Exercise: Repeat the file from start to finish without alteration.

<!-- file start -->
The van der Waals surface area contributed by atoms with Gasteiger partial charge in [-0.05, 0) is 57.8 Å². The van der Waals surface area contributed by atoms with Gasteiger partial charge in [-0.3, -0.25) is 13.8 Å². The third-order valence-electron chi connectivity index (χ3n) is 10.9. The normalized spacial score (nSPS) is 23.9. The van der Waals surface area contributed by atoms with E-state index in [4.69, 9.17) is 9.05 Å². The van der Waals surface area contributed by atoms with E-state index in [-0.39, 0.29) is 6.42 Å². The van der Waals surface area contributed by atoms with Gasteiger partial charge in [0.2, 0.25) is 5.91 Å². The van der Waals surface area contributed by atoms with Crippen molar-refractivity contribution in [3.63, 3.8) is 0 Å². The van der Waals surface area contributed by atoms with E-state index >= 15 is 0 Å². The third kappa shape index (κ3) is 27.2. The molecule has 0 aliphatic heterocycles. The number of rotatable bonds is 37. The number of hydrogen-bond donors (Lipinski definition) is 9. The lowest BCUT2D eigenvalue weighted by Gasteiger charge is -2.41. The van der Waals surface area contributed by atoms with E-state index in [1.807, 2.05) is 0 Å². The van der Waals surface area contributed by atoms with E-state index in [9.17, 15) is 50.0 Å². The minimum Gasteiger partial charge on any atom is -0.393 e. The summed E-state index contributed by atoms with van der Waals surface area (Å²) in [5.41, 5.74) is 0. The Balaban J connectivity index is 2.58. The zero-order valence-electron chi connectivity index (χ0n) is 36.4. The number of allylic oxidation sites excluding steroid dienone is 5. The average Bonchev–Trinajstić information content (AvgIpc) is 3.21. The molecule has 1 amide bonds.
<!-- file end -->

The van der Waals surface area contributed by atoms with Gasteiger partial charge in [-0.05, 0) is 57.8 Å². The van der Waals surface area contributed by atoms with Gasteiger partial charge in [-0.3, -0.25) is 13.8 Å². The third-order valence-electron chi connectivity index (χ3n) is 10.9. The normalized spacial score (nSPS) is 23.9. The van der Waals surface area contributed by atoms with E-state index in [4.69, 9.17) is 9.05 Å². The van der Waals surface area contributed by atoms with E-state index in [-0.39, 0.29) is 6.42 Å². The van der Waals surface area contributed by atoms with Gasteiger partial charge in [0.2, 0.25) is 5.91 Å². The van der Waals surface area contributed by atoms with Crippen molar-refractivity contribution in [3.63, 3.8) is 0 Å². The van der Waals surface area contributed by atoms with E-state index >= 15 is 0 Å². The third kappa shape index (κ3) is 27.2. The molecule has 0 aliphatic heterocycles. The number of rotatable bonds is 37. The number of hydrogen-bond donors (Lipinski definition) is 9. The lowest BCUT2D eigenvalue weighted by Gasteiger charge is -2.41. The van der Waals surface area contributed by atoms with E-state index in [1.807, 2.05) is 0 Å². The van der Waals surface area contributed by atoms with E-state index in [9.17, 15) is 50.0 Å². The minimum Gasteiger partial charge on any atom is -0.393 e. The summed E-state index contributed by atoms with van der Waals surface area (Å²) in [5.41, 5.74) is 0. The Balaban J connectivity index is 2.58. The zero-order valence-electron chi connectivity index (χ0n) is 36.4. The number of allylic oxidation sites excluding steroid dienone is 5. The average Bonchev–Trinajstić information content (AvgIpc) is 3.21. The molecule has 1 amide bonds.